A Nobel Peace Prize for Twitter?

    July 17, 2009

I have been covering Internet business and webmaster news for nearly 10 years now. If I have learned anything over the course of the past decade it is that you just never know what you can expect to see in Internet news every day.  Most recent case in point, Twitter’s consideration for a Nobel Peace prize.

That’s right. A Nobel Peace Prize. For Twitter. Mark Pfeifle at the Christian Science Monitor writes; “Without Twitter, the people of Iran would not have felt empowered and confident to stand up for freedom and democracy.” As impressive as that sounds, I am left feeling a little suspect about the validity of the claim. Call me jaded, but I just really have a hard time thinking that proponents of democracy in the Middle East looked at Twitter and thought to themselves “Now’s our chance!”.

Don’t get me wrong, I love Twitter. I use it all the time, but let’s not get too carried away here folks. Does anybody really think Twitter is going to bring peace and democracy to the Middle East? Hey, I hope I’m wrong and it does, then it can move right on to ending hunger and curing cancer… 

Beyond the fact that I believe the reasoning behind Twitter’s Nobel Prize qualification is a tad specious. There is also the fact that Twitter isn’t a person…  it’s a platform.  Do we really want to start awarding Nobel Prizes to things? Where are we going to draw that line? If you want to credit Twitter with enabling the fight for democracy in Iran, then by the same line of reasoning, why wouldn’t we want to also nominate iPhones (or whatever device the Iranians used to do their Tweeting). 

TwitterThen again, maybe singling out the iPhone or any one device would be unfair too. I doubt all of the Iranian Twitterers were sporting the same hardware. So, maybe by that rationale, we would need to nominate ‘Cell Phones’ for the Nobel Peace prize. That doesn’t work though, does it?  Not all cell phones even have web access so we can’t really credit them for enabling the fight for democracy in Iran.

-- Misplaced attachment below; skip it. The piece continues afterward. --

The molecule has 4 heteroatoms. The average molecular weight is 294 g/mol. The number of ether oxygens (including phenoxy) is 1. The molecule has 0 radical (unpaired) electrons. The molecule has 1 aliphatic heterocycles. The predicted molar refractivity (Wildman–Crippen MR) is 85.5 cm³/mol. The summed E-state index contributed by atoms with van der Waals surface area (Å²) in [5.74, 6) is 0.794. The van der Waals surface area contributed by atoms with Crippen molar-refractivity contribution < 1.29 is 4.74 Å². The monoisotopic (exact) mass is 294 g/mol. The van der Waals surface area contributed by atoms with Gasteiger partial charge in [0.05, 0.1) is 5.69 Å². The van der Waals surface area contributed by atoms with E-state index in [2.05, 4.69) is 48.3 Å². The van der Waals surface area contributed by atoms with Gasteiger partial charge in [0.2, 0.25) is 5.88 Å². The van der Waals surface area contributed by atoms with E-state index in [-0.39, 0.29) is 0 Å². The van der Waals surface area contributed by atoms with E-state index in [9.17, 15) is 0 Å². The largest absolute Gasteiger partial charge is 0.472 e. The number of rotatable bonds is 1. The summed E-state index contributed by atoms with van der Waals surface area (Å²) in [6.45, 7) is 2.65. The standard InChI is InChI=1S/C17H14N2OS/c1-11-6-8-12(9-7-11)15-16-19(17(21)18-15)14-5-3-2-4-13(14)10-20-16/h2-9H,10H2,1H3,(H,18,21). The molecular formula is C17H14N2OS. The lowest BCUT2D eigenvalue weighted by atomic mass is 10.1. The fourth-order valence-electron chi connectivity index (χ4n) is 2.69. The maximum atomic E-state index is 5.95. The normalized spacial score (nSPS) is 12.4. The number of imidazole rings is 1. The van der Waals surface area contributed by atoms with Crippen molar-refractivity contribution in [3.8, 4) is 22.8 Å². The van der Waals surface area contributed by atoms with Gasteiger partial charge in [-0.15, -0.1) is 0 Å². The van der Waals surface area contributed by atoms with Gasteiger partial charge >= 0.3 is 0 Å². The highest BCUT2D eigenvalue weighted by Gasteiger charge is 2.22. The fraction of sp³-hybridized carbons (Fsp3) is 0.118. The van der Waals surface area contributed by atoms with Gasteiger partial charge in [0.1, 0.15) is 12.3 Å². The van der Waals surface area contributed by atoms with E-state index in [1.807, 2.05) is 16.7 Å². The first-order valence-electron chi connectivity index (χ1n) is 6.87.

Well, how about just ‘The Internet’ then? Twitter is part of the Internet.  You can’t have a Twitter without the web can you?  But who do we give an award to? Tim Berners-Lee?  Vint Cerf?  Al Gore?

I just don’t think much of the idea.  If you wanted to talk about the Twitter founders maybe being deserving of a nomination I guess that would have been a little better. Although, I don’t think too many folks in Iran could come up with Jack Dorsey’s name if they had to.  I could be wrong about Jack, I have never met the man, but I doubt he has spent a lot of time in the Middle East. 

I guess at the end of the day, I have two main problems with nominating Twitter for a Nobel peace prize.  First, it isn’t a person. Twitter is a platform. To me that’s like nominating McDonald’s french fries for a pulitzer because so many writers enjoy them. Second ‘it’ didn’t ‘do’ anything.  Twitter didn’t do anything in Iran. Twitter never marched, Twitter made no signs, Twitter itself didn’t do a single thing in Iran. The Iranians did. To be perfectly honest, I rather think nominating ‘Twitter’ for a peace prize because of what somebody else did with it borders on an insult to the people that did the tweeting.